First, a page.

(2) |

Observe that this global loss is a network-wide average (scaled by ) of all local losses, and therefore the minimizers of (1) and (2) coincide when have a common joint distribution for each . However, in multi-agent optimization, this is not generally the case, thus when selecting a regression function with only local data, different agents will learn a different decision function that it is not optimal as compared to one selected in a centralized manner, i.e., with the data gathered by all agents. To overcome this limitation we allow message passing between agents and we impose a consensus constraint on the regression function among neighbors . Thus we consider the nonparametric decentralized stochastic program:

(3) |

For further define the product Hilbert space of functions aggregated over the network whose elements are stacked functions that yield vectors of length when evaluated at local random vectors . Moreover, define the stacked random vectors and that represents labels or physical measurements, for instance.

The goal of this paper is to develop an algorithm to solve (II-A) in distributed online settings where nodes do not know the distribution of the random pair but observe local independent training examples sequentially.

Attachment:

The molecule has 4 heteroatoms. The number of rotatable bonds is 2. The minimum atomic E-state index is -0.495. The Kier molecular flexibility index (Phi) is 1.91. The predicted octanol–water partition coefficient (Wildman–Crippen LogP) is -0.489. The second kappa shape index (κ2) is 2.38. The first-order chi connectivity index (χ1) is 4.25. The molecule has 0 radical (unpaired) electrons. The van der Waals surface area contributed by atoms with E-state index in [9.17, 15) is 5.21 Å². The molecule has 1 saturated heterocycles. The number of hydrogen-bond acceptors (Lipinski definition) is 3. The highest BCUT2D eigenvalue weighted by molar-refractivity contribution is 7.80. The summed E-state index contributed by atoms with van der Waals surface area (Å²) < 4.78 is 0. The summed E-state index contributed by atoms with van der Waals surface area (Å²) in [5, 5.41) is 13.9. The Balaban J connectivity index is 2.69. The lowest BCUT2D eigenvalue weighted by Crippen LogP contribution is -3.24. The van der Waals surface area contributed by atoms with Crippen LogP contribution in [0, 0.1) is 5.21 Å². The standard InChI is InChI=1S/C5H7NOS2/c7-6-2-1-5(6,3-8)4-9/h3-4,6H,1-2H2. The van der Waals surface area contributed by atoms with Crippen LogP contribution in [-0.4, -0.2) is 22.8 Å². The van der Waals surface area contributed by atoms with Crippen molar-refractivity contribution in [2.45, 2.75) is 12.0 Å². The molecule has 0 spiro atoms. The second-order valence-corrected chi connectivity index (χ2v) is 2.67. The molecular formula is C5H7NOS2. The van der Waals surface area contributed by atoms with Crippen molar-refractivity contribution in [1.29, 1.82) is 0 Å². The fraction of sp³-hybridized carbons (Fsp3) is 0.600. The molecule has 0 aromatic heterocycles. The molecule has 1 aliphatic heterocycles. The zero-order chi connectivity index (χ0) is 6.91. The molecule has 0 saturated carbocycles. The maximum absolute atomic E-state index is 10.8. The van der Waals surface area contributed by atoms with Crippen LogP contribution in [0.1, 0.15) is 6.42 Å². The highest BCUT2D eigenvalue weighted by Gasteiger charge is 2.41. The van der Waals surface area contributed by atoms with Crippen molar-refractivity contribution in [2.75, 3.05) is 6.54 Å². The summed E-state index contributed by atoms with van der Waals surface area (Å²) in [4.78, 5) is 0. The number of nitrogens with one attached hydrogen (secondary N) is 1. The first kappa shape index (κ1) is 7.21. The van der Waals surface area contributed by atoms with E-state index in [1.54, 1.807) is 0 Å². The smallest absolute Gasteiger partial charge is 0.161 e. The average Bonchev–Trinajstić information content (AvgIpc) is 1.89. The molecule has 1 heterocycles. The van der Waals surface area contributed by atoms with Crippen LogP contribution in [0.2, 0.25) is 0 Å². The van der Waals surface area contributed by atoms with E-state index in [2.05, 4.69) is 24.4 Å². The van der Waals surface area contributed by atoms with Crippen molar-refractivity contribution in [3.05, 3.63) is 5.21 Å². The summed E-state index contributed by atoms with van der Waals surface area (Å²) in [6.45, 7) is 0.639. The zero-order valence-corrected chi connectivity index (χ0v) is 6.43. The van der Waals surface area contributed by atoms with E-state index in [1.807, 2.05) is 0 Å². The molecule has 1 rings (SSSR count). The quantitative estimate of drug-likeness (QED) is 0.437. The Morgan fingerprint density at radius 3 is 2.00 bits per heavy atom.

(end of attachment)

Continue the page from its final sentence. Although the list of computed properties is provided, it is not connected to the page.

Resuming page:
### Ii-B Function Estimation in Reproducing Kernel Hilbert Spaces

The optimization problem in (1), and hence (II-A), is intractable in general, since it defines a variational inference problem integrated over the unknown joint distribution .
However, when is equipped with a *reproducing kernel* (see [42, 12]), a function estimation problem of the form (1) may be reduced to a parametric form via the Representer Theorem [43, 19].
Thus, we restrict the Hilbert space in Section II-A to be one equipped with a kernel that satisfies for all functions in :

(4) |

for all . Here denotes the Hilbert inner product for . Further assume that the kernel is positive semidefinite, i.e. for all . Function spaces of this type are called reproducing kernel Hilbert spaces (RKHS).

In (4), property (i) is the reproducing property (via Riesz Representation Theorem [43]). Replacing by in (4) (i) yields which is the origin of the term “reproducing kernel.” This property induces a nonlinear transformation of the input space : denote by a nonlinear map of the feature space that assigns to each the kernel function . The reproducing property yields that the inner product of the image of distinct feature vectors and under the map requires only kernel evaluations: (the ’kernel trick’).

Moreover, property (4) (ii) states that functions may be written as a linear combination of kernel evaluations. For kernelized and regularized empirical risk minimization (ERM), the Representer Theorem [17, 18] establishes that the optimal in hypothesized function class admit an expansion in terms of kernel evaluations *only* over training examples

(5) |

where denotes a set of weights. The upper index in (5) is referred to as the model order, and for ERM the model order and training sample size are equal. Common choices include the polynomial and radial basis kernels, i.e., and , respectively, where .

Suppose, for the moment, that we have access to